With harvest-related decorations around every corner, but advertisements stealing every glance, it surely is a unique time of year. A time of year when we are able to both give thanks while also enjoying the success of our own endeavors with friends and families. It may be tough to ignore the persistent reminders of the consumer-driven society in which we live, but I ask you to take a step back and think: why this time of year?
My personal answer is the following: this is the time of year after (most) of the hard work of the large, end-of-season, harvest, in which farmers and gardeners alike are able to capture the energy of the land and the processes of nature, and store food for the cold season. Thus, we celebrate! We celebrate a successful year of growing food, we celebrate a successful year at work, and we celebrate the passing of the warmer months in preparation for Father Winter’s harsh arrival.
As gleaners, this time of year is important to us as well. We have been gleaning surplus squash and apples from the cellars and coolers of many farms in the past few weeks, as well as harvesting the last of the roots, greens, and cabbages that are still out in the field. In the month of November alone, we have harvested nearly 20,000 pounds; that is 1/3 of our yearly total! And, through our partnerships with large hunger relief organizations like Food for Free and the Greater Boston Food Bank, as well as with smaller community-run food pantries, we are determined to share this bounty with as many people as possible, so that they may enjoy good, healthy, tasty, local food at this celebratory time of year.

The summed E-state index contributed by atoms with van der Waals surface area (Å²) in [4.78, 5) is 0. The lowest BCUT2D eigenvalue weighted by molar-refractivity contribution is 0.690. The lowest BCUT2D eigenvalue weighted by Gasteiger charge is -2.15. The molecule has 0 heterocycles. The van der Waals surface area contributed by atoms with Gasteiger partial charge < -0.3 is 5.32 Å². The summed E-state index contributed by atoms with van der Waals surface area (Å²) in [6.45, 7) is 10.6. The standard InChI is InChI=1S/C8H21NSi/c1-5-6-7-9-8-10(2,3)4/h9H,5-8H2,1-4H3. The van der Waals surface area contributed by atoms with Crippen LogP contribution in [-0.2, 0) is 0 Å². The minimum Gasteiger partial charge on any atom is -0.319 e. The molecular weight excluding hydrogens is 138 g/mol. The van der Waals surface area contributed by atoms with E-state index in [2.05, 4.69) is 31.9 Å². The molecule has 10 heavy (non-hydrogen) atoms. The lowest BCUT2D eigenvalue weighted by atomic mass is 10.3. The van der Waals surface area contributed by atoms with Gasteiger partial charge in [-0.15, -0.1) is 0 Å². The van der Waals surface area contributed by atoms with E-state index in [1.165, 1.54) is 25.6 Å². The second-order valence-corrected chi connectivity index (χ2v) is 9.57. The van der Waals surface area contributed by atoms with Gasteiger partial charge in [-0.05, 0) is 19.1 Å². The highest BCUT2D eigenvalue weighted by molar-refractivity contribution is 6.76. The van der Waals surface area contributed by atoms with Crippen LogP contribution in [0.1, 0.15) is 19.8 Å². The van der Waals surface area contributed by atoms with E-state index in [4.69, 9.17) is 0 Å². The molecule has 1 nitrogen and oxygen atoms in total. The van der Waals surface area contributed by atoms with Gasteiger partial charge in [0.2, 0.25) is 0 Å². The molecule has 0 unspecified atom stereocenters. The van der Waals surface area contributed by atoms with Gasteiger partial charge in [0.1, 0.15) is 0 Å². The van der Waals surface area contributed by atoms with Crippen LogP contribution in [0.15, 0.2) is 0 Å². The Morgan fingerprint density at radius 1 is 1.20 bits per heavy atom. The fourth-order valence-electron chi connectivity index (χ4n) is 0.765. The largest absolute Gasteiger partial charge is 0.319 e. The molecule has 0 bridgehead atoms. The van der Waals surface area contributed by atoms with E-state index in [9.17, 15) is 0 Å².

This may not be a typical Gleaning Log entry, but this is not a normal time of year! So, I ask you to please give thanks: whether to your family for having you over for a holiday dinner, or to your local food pantry or shelter for working hard during this busy time of year to ensure that everyone is able to share in the bounty.
Looking forward, there will still be more gleaning in the month of December. There are still plenty of root veggies and maybe even some hearty greens out there, and after many farmers’ last CSA shares go out around Thanksgiving, we hope to glean what’s left in the fields and in storage.
To (what’s left of) the Harvest!
PS Enjoy this classic rendition of The Rolling Stones' Wild Horses by the bluegrass super group Old and In the Way